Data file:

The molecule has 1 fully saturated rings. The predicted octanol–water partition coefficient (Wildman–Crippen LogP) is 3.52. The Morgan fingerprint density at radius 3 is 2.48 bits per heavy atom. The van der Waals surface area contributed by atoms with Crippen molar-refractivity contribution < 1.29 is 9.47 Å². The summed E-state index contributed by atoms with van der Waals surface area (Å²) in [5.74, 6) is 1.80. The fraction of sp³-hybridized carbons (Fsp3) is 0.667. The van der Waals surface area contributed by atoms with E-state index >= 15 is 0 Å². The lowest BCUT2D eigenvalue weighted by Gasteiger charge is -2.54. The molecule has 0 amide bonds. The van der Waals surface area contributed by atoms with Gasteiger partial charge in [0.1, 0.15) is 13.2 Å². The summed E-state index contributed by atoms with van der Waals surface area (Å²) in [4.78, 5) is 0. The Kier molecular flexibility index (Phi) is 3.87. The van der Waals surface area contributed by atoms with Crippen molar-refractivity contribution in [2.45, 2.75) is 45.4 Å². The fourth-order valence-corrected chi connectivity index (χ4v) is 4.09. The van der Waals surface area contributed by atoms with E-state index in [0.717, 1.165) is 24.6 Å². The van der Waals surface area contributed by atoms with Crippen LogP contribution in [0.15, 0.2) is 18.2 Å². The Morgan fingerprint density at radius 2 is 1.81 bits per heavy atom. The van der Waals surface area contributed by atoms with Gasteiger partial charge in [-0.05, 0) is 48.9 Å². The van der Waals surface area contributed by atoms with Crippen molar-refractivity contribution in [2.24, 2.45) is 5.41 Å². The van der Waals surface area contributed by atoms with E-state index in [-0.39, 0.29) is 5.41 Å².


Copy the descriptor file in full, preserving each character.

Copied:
The molecule has 1 fully saturated rings. The predicted octanol–water partition coefficient (Wildman–Crippen LogP) is 3.52. The Morgan fingerprint density at radius 3 is 2.48 bits per heavy atom. The van der Waals surface area contributed by atoms with Crippen molar-refractivity contribution < 1.29 is 9.47 Å². The summed E-state index contributed by atoms with van der Waals surface area (Å²) in [5.74, 6) is 1.80. The fraction of sp³-hybridized carbons (Fsp3) is 0.667. The van der Waals surface area contributed by atoms with E-state index >= 15 is 0 Å². The lowest BCUT2D eigenvalue weighted by Gasteiger charge is -2.54. The molecule has 0 amide bonds. The van der Waals surface area contributed by atoms with Gasteiger partial charge in [0.1, 0.15) is 13.2 Å². The summed E-state index contributed by atoms with van der Waals surface area (Å²) in [4.78, 5) is 0. The Kier molecular flexibility index (Phi) is 3.87. The van der Waals surface area contributed by atoms with Crippen molar-refractivity contribution in [2.45, 2.75) is 45.4 Å². The fourth-order valence-corrected chi connectivity index (χ4v) is 4.09. The van der Waals surface area contributed by atoms with E-state index in [0.717, 1.165) is 24.6 Å². The van der Waals surface area contributed by atoms with Crippen LogP contribution in [0.15, 0.2) is 18.2 Å². The Morgan fingerprint density at radius 2 is 1.81 bits per heavy atom. The van der Waals surface area contributed by atoms with Gasteiger partial charge in [-0.05, 0) is 48.9 Å². The van der Waals surface area contributed by atoms with Crippen molar-refractivity contribution in [2.24, 2.45) is 5.41 Å². The van der Waals surface area contributed by atoms with E-state index in [-0.39, 0.29) is 5.41 Å².